Clim’ City confronts players with an energy dilemma. Source: Cap Sciences (Bordeaux)
At present this climate change adventure is for those of you who read French but here’s to hoping that Bordeaux-based Cap Sciences gets an English version out quick because the game is a beautifully crafted and an ingeniously programmed device for learning the contingencies and costs that lie on the road to a low-carbon energy future.
The action in Clim’ City takes place on a small map of an imaginary town animated by commuters driving here and there, and all manner of agricultural, industrial and even entertainment operations (including a ski hill) energetically going about their business. The goal is to reduce the “Clim’s” carbon footprint and thus avert the town’s demise by tweaking the way its actors produce and consume energy.
Playing such games turns information into knowledge. In my first stab at Clim’ City I have converted the town’s carbon-belching coal-fired power plant to biomass. To do so I was forced to first launch a forest management program, which really brought home the fact that collecting biomass to generate a meaningful amount of energy is, in itself, a substantial and complex task.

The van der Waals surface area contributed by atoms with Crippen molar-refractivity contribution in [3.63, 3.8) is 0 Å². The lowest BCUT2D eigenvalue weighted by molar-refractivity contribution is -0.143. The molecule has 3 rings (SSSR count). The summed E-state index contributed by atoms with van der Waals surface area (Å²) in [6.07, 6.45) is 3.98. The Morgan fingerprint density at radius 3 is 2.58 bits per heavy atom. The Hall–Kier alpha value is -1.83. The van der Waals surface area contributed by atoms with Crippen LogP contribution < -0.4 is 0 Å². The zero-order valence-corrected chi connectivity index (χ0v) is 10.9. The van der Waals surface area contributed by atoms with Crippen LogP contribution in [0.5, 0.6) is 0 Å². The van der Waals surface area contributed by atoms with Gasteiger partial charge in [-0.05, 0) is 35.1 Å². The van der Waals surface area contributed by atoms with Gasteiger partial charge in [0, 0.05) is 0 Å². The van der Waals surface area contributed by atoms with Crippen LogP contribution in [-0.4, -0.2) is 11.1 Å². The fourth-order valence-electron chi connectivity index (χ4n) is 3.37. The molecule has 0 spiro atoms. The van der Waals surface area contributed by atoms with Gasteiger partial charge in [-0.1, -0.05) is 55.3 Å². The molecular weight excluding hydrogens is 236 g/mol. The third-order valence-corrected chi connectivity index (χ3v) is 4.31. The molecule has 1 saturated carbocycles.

My powerplant conversion also came with an opportunity cost, drawing down my limited supply of government, corporate, and individual action points. In the words of the international Association of Science-Technology Centers’ International Action on Global Warming, this was a powerful reminder of the “sociopolitical constraints” facing decisionmakers today.
I’m not deep enough in to Clim’ City to know whether mine is going to make it. But if accounts in the French press and across the blogosphere are to believed there’s a good chance it won’t. This is a tough game and failure appears likely–at least early on–which imparts a healthy dose of realism.
And even if the Clim’s get cooked under my leadership, I can’t help learning.